Delta says it’s bringing sexuality back to some scenes in ‘Booksmart,’ ‘Rocketman’


Delta Air Lines said Friday night it would immediately begin showing versions of the films “Booksmart” and “Rocketman” that include scenes covering girls’ sexuality and gay identity. The scenes had previously been omitted from in-flight showings.

The airline was singled out on social media for running edited versions of “Booksmart,” a comedy about high school friends directed by Olivia Wilde, that apparently excluded a lesbian sex scene, cut the words “vagina” and “genitals,” and nixed an animated sequence where the main characters, both girls, turned into naked dolls.

On Wednesday, without mentioning Delta, Wilde said she finally got to see an in-flight version of her film.

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“Turns out some airlines work with a third party company that edits the movie based on what they deem inappropriate,” she tweeted. “Which, in our case, is … female sexuality?”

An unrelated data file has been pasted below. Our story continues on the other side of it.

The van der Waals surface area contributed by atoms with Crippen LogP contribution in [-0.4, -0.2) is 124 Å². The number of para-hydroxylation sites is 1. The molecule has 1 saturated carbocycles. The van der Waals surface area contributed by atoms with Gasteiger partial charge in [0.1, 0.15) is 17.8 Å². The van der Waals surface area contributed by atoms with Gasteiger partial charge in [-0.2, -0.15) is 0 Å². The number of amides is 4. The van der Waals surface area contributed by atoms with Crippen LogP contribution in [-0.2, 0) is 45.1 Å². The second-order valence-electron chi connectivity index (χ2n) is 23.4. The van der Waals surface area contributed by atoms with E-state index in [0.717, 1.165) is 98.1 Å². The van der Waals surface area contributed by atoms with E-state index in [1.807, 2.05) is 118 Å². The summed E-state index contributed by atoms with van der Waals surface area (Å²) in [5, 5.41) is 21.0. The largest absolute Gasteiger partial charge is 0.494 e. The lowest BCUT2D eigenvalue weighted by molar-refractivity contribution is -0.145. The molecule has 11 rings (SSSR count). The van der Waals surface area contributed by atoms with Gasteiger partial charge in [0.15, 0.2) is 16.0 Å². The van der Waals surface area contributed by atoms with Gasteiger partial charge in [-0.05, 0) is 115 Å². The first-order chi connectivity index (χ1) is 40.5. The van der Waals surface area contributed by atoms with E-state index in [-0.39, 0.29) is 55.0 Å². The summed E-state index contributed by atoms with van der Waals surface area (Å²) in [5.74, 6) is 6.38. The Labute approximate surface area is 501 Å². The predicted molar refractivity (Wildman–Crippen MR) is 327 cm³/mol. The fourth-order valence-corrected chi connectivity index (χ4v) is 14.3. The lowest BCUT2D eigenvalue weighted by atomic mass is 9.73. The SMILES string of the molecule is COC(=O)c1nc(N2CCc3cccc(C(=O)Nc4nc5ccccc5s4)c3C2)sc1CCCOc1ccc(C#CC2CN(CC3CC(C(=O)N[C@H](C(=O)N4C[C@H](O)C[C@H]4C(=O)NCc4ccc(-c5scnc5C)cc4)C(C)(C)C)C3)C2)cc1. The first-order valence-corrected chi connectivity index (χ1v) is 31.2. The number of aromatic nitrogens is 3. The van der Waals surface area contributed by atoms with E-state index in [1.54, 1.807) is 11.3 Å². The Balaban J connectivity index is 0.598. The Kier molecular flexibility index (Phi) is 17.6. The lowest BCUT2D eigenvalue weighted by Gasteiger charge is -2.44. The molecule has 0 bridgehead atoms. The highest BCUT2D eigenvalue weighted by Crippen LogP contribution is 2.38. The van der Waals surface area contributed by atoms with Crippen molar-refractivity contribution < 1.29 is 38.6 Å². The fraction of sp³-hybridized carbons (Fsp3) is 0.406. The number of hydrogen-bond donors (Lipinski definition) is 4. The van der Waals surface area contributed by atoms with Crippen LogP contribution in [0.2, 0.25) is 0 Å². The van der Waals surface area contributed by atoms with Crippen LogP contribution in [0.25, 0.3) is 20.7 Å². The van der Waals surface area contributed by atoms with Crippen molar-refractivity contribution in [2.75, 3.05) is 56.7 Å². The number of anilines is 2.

The omitted material also included female masturbation and a scene where the girls watched porn, the director said.

“What message is this sending to viewers and especially to women?” Wilde said. “That their bodies are obscene? That their sexuality is shameful?”

Delta was previously criticized for running a version of the Elton John biopic “Rocketman” that excluded any reference to the singer’s sexual orientation. It said that film studios “often” directly provide it with a choice of theatrical or edited versions of films.

It did not address Wilde’s contention that the edited versions are provided by a third-party firm.

In its statement the airline said it had selected edited version of the films in question even though the omitted scenes would have met its standards. It did not say why this happened.

“The studio has agreed to provide a special Delta edit that retains the LGBTQ+ love scenes in both Booksmart and Rocketman that will be on our flights as soon as possible,” Delta said.

The carrier said it would institute a new process “immediately” to better manage in-flight entertainment.

Ryan Ruggiero, CNBC contributed.

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